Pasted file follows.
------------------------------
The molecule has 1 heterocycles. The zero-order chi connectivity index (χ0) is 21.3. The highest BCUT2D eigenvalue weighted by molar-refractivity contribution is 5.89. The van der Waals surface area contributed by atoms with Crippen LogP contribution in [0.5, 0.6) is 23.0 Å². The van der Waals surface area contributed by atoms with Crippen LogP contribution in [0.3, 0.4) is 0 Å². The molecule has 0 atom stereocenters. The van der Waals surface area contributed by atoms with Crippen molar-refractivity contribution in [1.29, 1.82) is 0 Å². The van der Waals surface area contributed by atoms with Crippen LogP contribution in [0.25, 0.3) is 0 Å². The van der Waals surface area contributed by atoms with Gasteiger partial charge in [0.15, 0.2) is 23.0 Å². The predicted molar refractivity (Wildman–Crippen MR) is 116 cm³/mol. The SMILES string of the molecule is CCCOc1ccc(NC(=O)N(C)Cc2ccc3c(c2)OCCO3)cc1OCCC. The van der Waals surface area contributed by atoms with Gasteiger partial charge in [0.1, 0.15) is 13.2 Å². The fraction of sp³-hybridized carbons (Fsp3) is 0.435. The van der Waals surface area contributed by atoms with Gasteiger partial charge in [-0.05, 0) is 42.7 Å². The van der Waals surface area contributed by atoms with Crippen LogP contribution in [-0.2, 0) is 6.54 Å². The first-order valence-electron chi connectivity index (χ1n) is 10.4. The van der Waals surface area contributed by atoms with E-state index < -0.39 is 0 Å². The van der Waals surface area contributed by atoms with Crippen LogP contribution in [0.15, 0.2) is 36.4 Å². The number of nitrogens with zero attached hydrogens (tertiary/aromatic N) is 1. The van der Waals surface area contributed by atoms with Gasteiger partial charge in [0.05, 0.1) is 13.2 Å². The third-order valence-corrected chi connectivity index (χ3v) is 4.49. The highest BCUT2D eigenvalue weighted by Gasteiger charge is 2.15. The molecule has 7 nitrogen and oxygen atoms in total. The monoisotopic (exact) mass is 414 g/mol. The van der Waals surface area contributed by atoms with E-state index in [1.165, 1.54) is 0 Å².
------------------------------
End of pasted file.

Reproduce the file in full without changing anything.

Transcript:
The molecule has 1 heterocycles. The zero-order chi connectivity index (χ0) is 21.3. The highest BCUT2D eigenvalue weighted by molar-refractivity contribution is 5.89. The van der Waals surface area contributed by atoms with Crippen LogP contribution in [0.5, 0.6) is 23.0 Å². The van der Waals surface area contributed by atoms with Crippen LogP contribution in [0.3, 0.4) is 0 Å². The molecule has 0 atom stereocenters. The van der Waals surface area contributed by atoms with Crippen molar-refractivity contribution in [1.29, 1.82) is 0 Å². The van der Waals surface area contributed by atoms with Crippen LogP contribution in [0.25, 0.3) is 0 Å². The van der Waals surface area contributed by atoms with Gasteiger partial charge in [0.15, 0.2) is 23.0 Å². The predicted molar refractivity (Wildman–Crippen MR) is 116 cm³/mol. The SMILES string of the molecule is CCCOc1ccc(NC(=O)N(C)Cc2ccc3c(c2)OCCO3)cc1OCCC. The van der Waals surface area contributed by atoms with Gasteiger partial charge in [0.1, 0.15) is 13.2 Å². The fraction of sp³-hybridized carbons (Fsp3) is 0.435. The van der Waals surface area contributed by atoms with Gasteiger partial charge in [-0.05, 0) is 42.7 Å². The van der Waals surface area contributed by atoms with Crippen LogP contribution in [-0.2, 0) is 6.54 Å². The first-order valence-electron chi connectivity index (χ1n) is 10.4. The van der Waals surface area contributed by atoms with E-state index < -0.39 is 0 Å². The van der Waals surface area contributed by atoms with Crippen LogP contribution in [0.15, 0.2) is 36.4 Å². The number of nitrogens with zero attached hydrogens (tertiary/aromatic N) is 1. The van der Waals surface area contributed by atoms with Gasteiger partial charge in [0.05, 0.1) is 13.2 Å². The third-order valence-corrected chi connectivity index (χ3v) is 4.49. The highest BCUT2D eigenvalue weighted by Gasteiger charge is 2.15. The molecule has 7 nitrogen and oxygen atoms in total. The monoisotopic (exact) mass is 414 g/mol. The van der Waals surface area contributed by atoms with E-state index in [1.165, 1.54) is 0 Å².